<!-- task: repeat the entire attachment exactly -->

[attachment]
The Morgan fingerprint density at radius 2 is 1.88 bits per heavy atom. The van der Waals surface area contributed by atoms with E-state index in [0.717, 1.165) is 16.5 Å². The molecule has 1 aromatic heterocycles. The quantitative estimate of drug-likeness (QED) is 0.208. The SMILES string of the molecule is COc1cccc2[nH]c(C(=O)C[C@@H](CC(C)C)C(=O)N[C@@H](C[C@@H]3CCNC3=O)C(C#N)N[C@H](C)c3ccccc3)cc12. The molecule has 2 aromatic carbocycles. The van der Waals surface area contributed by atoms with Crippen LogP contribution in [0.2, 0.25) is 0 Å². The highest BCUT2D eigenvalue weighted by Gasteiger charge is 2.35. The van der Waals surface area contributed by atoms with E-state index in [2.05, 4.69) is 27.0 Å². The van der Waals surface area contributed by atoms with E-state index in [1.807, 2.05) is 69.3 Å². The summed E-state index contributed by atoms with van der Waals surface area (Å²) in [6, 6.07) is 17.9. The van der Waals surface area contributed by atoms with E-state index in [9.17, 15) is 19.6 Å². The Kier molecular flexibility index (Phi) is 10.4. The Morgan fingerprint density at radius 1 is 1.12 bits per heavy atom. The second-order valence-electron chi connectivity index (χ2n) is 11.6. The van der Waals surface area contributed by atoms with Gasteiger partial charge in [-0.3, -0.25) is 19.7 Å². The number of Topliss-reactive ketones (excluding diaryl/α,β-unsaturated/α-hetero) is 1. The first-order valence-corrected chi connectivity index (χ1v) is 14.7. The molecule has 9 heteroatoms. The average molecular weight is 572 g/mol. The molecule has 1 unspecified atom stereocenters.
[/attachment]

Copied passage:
The Morgan fingerprint density at radius 2 is 1.88 bits per heavy atom. The van der Waals surface area contributed by atoms with E-state index in [0.717, 1.165) is 16.5 Å². The molecule has 1 aromatic heterocycles. The quantitative estimate of drug-likeness (QED) is 0.208. The SMILES string of the molecule is COc1cccc2[nH]c(C(=O)C[C@@H](CC(C)C)C(=O)N[C@@H](C[C@@H]3CCNC3=O)C(C#N)N[C@H](C)c3ccccc3)cc12. The molecule has 2 aromatic carbocycles. The van der Waals surface area contributed by atoms with Crippen LogP contribution in [0.2, 0.25) is 0 Å². The highest BCUT2D eigenvalue weighted by Gasteiger charge is 2.35. The van der Waals surface area contributed by atoms with E-state index in [2.05, 4.69) is 27.0 Å². The van der Waals surface area contributed by atoms with E-state index in [1.807, 2.05) is 69.3 Å². The summed E-state index contributed by atoms with van der Waals surface area (Å²) in [6, 6.07) is 17.9. The van der Waals surface area contributed by atoms with E-state index in [9.17, 15) is 19.6 Å². The Kier molecular flexibility index (Phi) is 10.4. The Morgan fingerprint density at radius 1 is 1.12 bits per heavy atom. The second-order valence-electron chi connectivity index (χ2n) is 11.6. The van der Waals surface area contributed by atoms with Gasteiger partial charge in [-0.3, -0.25) is 19.7 Å². The number of Topliss-reactive ketones (excluding diaryl/α,β-unsaturated/α-hetero) is 1. The first-order valence-corrected chi connectivity index (χ1v) is 14.7. The molecule has 9 heteroatoms. The average molecular weight is 572 g/mol. The molecule has 1 unspecified atom stereocenters.